Just a little over 12 months ago at a football banquet in Los Angeles, a writer asked a coach who he thought Sid Gillman was. "A shirt salesman?" he offered hopefully.
This week every football fan in the country knows who Sid Gillman is—just about the outstanding rookie coach in the history of the National Football League. When his Los Angeles Rams ran out onto the Coliseum grass on Monday he was in the enviable position of not having to win to prove himself. Across the scrimmage line were the perennial-champion Cleveland Browns, the New York Yankees of football. The remarkable fact of the playoff was not that the Browns were on hand for the sixth straight year but that the Los Angeles Rams—8-to-1 underdogs at the start of the season—were furnishing the opposition.
When Gillman first came to the Rams, he was known to those who didn't think he sold shirts simply as the successful head coach of the University of Cincinnati. The Rams, on the other hand, were known to him as the happy-go-lucky home-run hitters of football, the team that had the best offense in the game and not much else. Thanks to a Rube Goldbergian set of pass patterns and a predilection for throwing the long, long ball, the Rams the year before had three times run up more than 40 points and had averaged four touchdowns a game. But they lost five games and finished a bad fourth.
The trouble, as Gillman quickly perceived, was that the Rams' habit of leading with crazy rights made them easy prey for the really smart counter-punchers of the league. The Detroit Lions, for example, simply loaded the defensive gun on the Rams, knowing that sooner or later Ram Quarterback Dutch Van Brocklin would start to cock his arm back and fling that ball in the general direction of the horizon. The smart teams had more receivers waiting under these towering cans of corn than the Rams had, and 21 of them were intercepted.
January 2, 1956
It occurred immediately to Gillman that the Rams' way of doing business was not football but Russian roulette, and he set about studying old Ram films to see what could be done about it.
His first task, he soon saw, was not so much shoring up a defense as instilling in the team an interest in defense at all. The Rams' explosive offense had the effect of overworking the other platoon—if the plays worked, the touchdowns were quick and sudden and if they didn't the Rams had to punt. Ball control bored the Rams and the defensive 11 barely had time to get to the bench and rip their helmets off before a decision, one way or the other, had been made on the field and they had to go back in there and hand-fight a punishing enemy which believed in a slower but surer touchdown production. Gillman made a mental note to change all that.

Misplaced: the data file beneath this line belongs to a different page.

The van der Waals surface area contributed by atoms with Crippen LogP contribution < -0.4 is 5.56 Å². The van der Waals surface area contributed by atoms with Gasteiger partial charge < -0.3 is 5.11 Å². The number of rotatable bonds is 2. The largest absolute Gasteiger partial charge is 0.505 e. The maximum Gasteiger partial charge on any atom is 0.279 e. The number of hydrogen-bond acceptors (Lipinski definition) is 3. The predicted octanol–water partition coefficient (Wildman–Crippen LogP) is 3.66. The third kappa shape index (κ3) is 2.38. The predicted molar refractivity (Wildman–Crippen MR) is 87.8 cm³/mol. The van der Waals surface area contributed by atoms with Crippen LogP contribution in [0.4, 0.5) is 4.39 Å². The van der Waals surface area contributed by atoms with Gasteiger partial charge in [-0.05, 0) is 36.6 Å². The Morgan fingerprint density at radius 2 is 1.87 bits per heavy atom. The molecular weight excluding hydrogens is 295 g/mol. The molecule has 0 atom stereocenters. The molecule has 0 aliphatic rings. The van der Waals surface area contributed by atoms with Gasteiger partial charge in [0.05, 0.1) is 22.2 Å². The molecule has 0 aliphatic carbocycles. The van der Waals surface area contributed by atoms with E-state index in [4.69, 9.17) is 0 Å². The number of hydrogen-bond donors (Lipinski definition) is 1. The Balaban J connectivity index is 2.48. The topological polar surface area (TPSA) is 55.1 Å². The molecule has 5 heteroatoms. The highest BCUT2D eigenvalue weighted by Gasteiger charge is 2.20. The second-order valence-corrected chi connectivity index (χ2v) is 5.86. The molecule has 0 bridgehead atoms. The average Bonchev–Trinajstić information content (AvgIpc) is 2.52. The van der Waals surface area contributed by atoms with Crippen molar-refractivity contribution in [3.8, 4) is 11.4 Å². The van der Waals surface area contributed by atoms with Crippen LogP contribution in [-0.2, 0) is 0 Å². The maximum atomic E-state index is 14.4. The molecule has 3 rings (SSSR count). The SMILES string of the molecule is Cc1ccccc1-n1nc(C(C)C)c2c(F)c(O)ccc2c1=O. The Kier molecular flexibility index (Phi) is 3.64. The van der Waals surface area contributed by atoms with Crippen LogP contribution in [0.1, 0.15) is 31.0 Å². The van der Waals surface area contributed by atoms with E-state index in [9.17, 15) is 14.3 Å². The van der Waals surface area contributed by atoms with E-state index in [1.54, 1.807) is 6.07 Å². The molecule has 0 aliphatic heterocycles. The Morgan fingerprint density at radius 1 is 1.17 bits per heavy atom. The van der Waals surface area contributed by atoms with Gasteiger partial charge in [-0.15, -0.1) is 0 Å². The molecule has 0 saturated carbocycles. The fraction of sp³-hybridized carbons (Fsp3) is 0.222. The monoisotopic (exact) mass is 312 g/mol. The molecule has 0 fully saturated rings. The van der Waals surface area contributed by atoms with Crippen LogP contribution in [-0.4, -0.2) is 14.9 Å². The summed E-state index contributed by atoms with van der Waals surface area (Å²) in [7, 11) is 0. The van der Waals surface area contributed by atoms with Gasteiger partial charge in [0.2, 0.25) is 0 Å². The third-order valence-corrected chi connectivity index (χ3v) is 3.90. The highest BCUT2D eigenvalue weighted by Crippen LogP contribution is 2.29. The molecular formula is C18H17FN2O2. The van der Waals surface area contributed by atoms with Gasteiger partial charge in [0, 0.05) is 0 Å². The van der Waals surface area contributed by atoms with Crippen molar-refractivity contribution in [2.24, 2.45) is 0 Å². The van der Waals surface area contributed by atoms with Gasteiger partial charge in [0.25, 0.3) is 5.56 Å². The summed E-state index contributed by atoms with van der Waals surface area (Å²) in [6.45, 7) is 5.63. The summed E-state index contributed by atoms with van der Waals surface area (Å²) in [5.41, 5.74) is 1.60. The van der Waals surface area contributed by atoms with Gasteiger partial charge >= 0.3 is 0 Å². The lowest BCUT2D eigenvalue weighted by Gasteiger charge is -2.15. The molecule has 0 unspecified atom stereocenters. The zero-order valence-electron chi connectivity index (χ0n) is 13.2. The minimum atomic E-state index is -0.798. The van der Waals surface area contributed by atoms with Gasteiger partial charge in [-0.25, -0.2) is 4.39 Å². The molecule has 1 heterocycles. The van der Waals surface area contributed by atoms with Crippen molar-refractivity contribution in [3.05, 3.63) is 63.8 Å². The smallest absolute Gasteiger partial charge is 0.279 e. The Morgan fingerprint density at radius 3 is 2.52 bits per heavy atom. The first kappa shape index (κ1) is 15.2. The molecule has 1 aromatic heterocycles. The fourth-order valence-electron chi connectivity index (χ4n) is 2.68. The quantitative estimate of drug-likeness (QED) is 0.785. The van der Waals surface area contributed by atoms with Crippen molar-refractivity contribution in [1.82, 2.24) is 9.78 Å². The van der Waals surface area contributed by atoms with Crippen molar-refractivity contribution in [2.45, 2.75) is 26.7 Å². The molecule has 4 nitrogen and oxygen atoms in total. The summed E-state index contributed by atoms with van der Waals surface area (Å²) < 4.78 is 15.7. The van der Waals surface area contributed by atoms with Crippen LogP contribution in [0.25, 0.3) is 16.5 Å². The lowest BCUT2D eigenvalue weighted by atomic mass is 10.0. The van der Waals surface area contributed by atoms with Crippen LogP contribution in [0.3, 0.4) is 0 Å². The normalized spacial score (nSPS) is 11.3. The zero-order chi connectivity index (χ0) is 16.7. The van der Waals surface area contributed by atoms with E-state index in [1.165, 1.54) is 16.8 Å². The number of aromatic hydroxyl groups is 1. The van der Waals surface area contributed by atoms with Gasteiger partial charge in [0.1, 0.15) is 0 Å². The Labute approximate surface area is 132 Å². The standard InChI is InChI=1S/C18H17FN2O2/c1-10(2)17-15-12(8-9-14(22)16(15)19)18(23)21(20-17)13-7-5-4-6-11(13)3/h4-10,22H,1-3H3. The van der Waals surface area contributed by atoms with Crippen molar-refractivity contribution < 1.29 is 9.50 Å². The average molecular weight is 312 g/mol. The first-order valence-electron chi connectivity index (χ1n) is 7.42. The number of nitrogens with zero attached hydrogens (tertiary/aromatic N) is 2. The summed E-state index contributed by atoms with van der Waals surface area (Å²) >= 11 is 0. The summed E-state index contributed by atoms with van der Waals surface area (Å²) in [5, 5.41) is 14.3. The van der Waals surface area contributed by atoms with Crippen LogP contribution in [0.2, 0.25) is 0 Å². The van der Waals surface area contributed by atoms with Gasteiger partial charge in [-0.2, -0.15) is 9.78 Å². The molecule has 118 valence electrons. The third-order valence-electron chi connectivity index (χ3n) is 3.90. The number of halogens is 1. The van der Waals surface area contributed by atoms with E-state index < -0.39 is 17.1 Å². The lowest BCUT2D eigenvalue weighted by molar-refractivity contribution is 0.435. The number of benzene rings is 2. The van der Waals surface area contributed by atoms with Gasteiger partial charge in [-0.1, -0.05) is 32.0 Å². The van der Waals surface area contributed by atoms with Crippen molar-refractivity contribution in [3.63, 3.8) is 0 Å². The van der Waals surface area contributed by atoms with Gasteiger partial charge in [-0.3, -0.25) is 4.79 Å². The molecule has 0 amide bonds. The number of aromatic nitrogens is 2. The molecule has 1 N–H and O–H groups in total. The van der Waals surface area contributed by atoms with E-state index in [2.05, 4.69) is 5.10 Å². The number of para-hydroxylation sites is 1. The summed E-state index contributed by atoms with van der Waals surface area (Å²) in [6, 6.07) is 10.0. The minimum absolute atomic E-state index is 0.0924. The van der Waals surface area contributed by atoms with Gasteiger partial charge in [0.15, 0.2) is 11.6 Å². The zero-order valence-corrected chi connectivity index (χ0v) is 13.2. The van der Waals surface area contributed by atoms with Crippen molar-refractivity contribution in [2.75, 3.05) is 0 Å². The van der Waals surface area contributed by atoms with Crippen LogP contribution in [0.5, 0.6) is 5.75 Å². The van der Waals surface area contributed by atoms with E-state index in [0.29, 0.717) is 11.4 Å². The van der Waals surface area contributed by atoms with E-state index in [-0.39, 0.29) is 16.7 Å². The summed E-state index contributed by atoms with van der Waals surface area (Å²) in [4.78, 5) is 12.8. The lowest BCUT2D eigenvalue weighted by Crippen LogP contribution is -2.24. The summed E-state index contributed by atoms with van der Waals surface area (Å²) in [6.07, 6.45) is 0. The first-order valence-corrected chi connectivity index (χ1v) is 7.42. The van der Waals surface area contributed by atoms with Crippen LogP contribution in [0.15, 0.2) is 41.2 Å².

Gillman's study of Ram films next put him on the scent of the master trade of the year. Jim Cason of the San Francisco 49ers might not have been the greatest defensive back in the league, but in the Ram films Gillman saw he made every performance an Academy Award. Gillman dangled a No. 1 Ram draft choice before the 49ers and they bit for it. In that one stroke, Gillman exactly reversed the margin of superiority of the 49ers over his club and put two key wins in his pocket. Gillman's next concern was with the Rams' tendency to go overboard on preseason games, with an exhibition schedule so dazzling that the conference season was anticlimax. There would be no must victories in exhibition, Gillman decided. The must games would come later.
Gillman's Rams this year were as different from predecessor Rams as a boxer from a slugger. His theory was simply explained: if you contain an enemy with a massive and determined defense, you are always within hailing distance even when your offense has an off day—and you are never so far out of it that a lucky break in the closing seconds can't win for you. Twice this year, Gillman's theory paid off in last second wins, over Pittsburgh 27-26 and Philadelphia 23-21. Gillman next convinced his quarterback, Van Brocklin, that touchdowns 10 yards at a time counted just as much as touchdowns 80 yards at a time.
What really confounded students of the Rams was the fact the team took to Gillman's red-meat, un-finessed brand of football. It was as though a band of Marilyn Monroes were suddenly cast as charwomen. But the Rams did take to it. Don Paul, ex-captain of the team and a veteran linebacker with the best reactions in the game, cheerfully took the bone-crunching job of "mike" or middle-guard, the shock absorber of the defensive unit. When Elroy Hirsch failed to report in time owing to a movie commitment, Gillman slammed the door in his face, but later, when injuries hit, Gillman hurriedly forgave and took Crazy Legs back. When the press raised an eyebrow, Sid Gillman shrugged: "We're interested in winning football games, not arguments."
But, as usual, there was Paul Brown and his good right arm, Otto Graham, to reckon with. A man who got the word about exhibition games even quicker than Gillman (Brown has always treated them like dummy drills to test his rookies and has never been known even to look at the scoreboard during their play), Brown matched Gillman in stalling in this year's exhibition game, and out of the Alphonse-Gaston act that ensued, Gillman had to score just to keep the customers awake. The Rams embarrassed themselves by winning 38-21, and no one was more aware of the emptiness of their achievement than Mr. Brown, who stationed himself in-the runway at game's end as the Rams spilled off the field and jeered at them: "O.K., O.K., but what about December?"
Now it was December, and Brown as usual had the last, loud laugh—38-14. But Gillman and his Rams could hold their heads high too. To have been at Thermopylae was their glory and achievement.